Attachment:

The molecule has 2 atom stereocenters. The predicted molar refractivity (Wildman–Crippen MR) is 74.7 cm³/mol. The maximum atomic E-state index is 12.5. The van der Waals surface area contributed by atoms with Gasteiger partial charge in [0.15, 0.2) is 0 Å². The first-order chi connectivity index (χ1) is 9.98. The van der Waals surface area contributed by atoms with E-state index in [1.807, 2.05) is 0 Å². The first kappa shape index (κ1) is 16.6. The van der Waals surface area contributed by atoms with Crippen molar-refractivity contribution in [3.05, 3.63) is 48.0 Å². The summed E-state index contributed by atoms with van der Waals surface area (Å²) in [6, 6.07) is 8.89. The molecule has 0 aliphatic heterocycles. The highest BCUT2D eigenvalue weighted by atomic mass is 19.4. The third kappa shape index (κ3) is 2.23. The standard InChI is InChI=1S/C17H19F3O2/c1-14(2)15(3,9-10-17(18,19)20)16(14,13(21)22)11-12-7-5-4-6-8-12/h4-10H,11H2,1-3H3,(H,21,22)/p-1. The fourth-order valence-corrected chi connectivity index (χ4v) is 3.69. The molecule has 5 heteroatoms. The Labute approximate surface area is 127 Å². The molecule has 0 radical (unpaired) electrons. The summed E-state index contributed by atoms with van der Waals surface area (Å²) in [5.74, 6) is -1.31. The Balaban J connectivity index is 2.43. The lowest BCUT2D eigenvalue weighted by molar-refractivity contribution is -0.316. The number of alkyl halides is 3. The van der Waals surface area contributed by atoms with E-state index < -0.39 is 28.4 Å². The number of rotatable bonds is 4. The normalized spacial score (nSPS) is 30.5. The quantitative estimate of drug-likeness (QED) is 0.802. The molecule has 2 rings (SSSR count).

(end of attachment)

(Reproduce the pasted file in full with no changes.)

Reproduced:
The molecule has 2 atom stereocenters. The predicted molar refractivity (Wildman–Crippen MR) is 74.7 cm³/mol. The maximum atomic E-state index is 12.5. The van der Waals surface area contributed by atoms with Gasteiger partial charge in [0.15, 0.2) is 0 Å². The first-order chi connectivity index (χ1) is 9.98. The van der Waals surface area contributed by atoms with E-state index in [1.807, 2.05) is 0 Å². The first kappa shape index (κ1) is 16.6. The van der Waals surface area contributed by atoms with Crippen molar-refractivity contribution in [3.05, 3.63) is 48.0 Å². The summed E-state index contributed by atoms with van der Waals surface area (Å²) in [6, 6.07) is 8.89. The molecule has 0 aliphatic heterocycles. The highest BCUT2D eigenvalue weighted by atomic mass is 19.4. The third kappa shape index (κ3) is 2.23. The standard InChI is InChI=1S/C17H19F3O2/c1-14(2)15(3,9-10-17(18,19)20)16(14,13(21)22)11-12-7-5-4-6-8-12/h4-10H,11H2,1-3H3,(H,21,22)/p-1. The fourth-order valence-corrected chi connectivity index (χ4v) is 3.69. The molecule has 5 heteroatoms. The Labute approximate surface area is 127 Å². The molecule has 0 radical (unpaired) electrons. The summed E-state index contributed by atoms with van der Waals surface area (Å²) in [5.74, 6) is -1.31. The Balaban J connectivity index is 2.43. The lowest BCUT2D eigenvalue weighted by molar-refractivity contribution is -0.316. The number of alkyl halides is 3. The van der Waals surface area contributed by atoms with E-state index < -0.39 is 28.4 Å². The number of rotatable bonds is 4. The normalized spacial score (nSPS) is 30.5. The quantitative estimate of drug-likeness (QED) is 0.802. The molecule has 2 rings (SSSR count).